p=(x)=>(x/i|0+x%i)*l+x%i     // helper to calculate (sort-of) ~manhattan
// distance (horizontal distance weighted
// slightly stronger), from top-left corner
// to the number x, if numbers 0,...,l are
// arranged left-to-right, top-to-bottom
// in an l=i*j grid

m=[...Array(l).keys()]         // range array
.sort((x,y)=>p(x)-p(y)),       // manhatten-sorted, sort-of...

return s.sort((a,b)=>a-b)      // sort input array by numbers,
.map((x,i,w)=>w[m.indexOf(i)])    // then apply inverse permutation of the
// range-grid manhatten-sort mapping.
.reduce(                     // slice result into rows
(a,b,d,g)=>!(d%i)?a.concat([g.slice(d,d+i)]):a
,[]
)
}


# Java 10, 199188 186 bytes

a->{int j=a.length,m=0,n,i=0,k=0;for(n=m+=Math.sqrt(j);m*n<j;n=j/++m);var R=new int[m][n];for(java.util.Arrays.sort(a);i<m+n;i++)for(j=0;j<=i;j++)if(i-j<n&j<m)R[j][i-j]=a[k++];return R;}


Try it online.

Explanation:

a->{                        // Method with int-array parameter and int-matrix return-type
int j=a.length,           //  Length of the input-array
m=0,n,                //  Amount of rows and columns
i=0,k=0;              //  Index integers
for(n=m+=Math.sqrt(j);   //  Set both m and n to floor(√ j)
m*n<j;               //  Loop as long as m multiplied by n is not j
n=j/++m);            //   Increase m by 1 first with ++m
//   and then set n to j integer-divided by this new m
var R=new int[m][n];     //  Result-matrix of size m by n
for(java.util.Arrays.sort(a);
//  Sort the input-array
i<m+n;)              //  Loop as long as i is smaller than m+n
for(j=0;j<=i;j++)      //   Inner loop j in range [0,i]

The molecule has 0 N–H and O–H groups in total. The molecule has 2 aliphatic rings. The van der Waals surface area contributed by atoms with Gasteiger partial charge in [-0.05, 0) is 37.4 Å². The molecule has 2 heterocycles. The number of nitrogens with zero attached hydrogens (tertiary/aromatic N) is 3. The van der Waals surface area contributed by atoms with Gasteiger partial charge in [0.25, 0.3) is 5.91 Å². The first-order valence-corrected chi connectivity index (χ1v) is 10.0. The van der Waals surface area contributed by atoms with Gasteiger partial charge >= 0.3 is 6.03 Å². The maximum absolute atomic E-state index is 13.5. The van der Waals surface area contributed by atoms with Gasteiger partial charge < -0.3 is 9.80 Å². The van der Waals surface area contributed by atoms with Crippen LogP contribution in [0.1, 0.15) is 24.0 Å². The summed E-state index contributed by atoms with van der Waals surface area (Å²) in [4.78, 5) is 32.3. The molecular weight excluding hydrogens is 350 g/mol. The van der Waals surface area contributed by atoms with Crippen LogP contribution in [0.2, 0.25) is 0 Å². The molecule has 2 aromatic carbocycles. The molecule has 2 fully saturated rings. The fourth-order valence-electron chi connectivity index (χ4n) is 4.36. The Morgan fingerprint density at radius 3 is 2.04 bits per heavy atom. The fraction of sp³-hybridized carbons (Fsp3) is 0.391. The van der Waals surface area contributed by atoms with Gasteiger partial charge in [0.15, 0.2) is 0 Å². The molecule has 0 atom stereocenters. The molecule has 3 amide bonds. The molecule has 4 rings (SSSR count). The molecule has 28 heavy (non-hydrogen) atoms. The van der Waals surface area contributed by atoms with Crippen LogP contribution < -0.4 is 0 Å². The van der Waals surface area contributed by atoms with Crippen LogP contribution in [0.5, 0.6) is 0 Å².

if(i-j<n&j<m)        //    If i-j is smaller than n, and j smaller than m
//    (So basically check if they are still within bounds)
R[j][i-j]=a[k++];  //     Add the number of the input array at index k,
//     to the matrix in the current cell at [j,i-j]
return R;}                //  Return the result-matrix


# C (gcc), 269253 226 bytes

j,w,h,x,y;c(int*a,int*b){a=*a-*b;}f(A,l)int*A;{int B[l];qsort(A,l,4,c);for(w=h=j=2;x=w*h-l;j++)l%j||(w=h,h=j),w=h*h-l?w:j;for(;j=x<w*h;x++)for(y=0;y<=x;y++)x-y<w&y<h?B[x-y+y*w]=*A++:0;for(;j<l;printf("\n%d "+(j++%w>0),B[j]));}


Try it online!

# C (gcc), 214 bytes, using -zexecstack-lambdas

• Thanks to ceilingcat for this hackier, yet slimmer version.
j,w,h,x,y;f(A,l)int*A;{int B[l];qsort(A,l,4,L"\x62b078bǃ");for(w=h=j=2;x=w*h-l;j++)l%j||(w=h,h=j),w=h*h-l?w:j;for(;j=x<w*h;x++)for(y=0;y<=x;y++)x-y<w&y<h?B[x-y+y*w]=*A++:0;for(;j<l;printf("\n%d "+(j++%w>0),B[j]));}


Try it online!

• @ceilingcat Thank you. May 24, 2020 at 22:47
• @ceilingcat Thank you. I assume you implemented a 'lambda' -- giving qsort a function pointer disguised as a wide-character string? Whilst I appreciate the solution, I added it as an addendum as I feel it is a tad too briddle to qualify as generic 'C'. May 26, 2020 at 0:41
• no "lambda" 225 bytes May 26, 2020 at 1:31
• @ceilingcat Thank you. May 26, 2020 at 1:34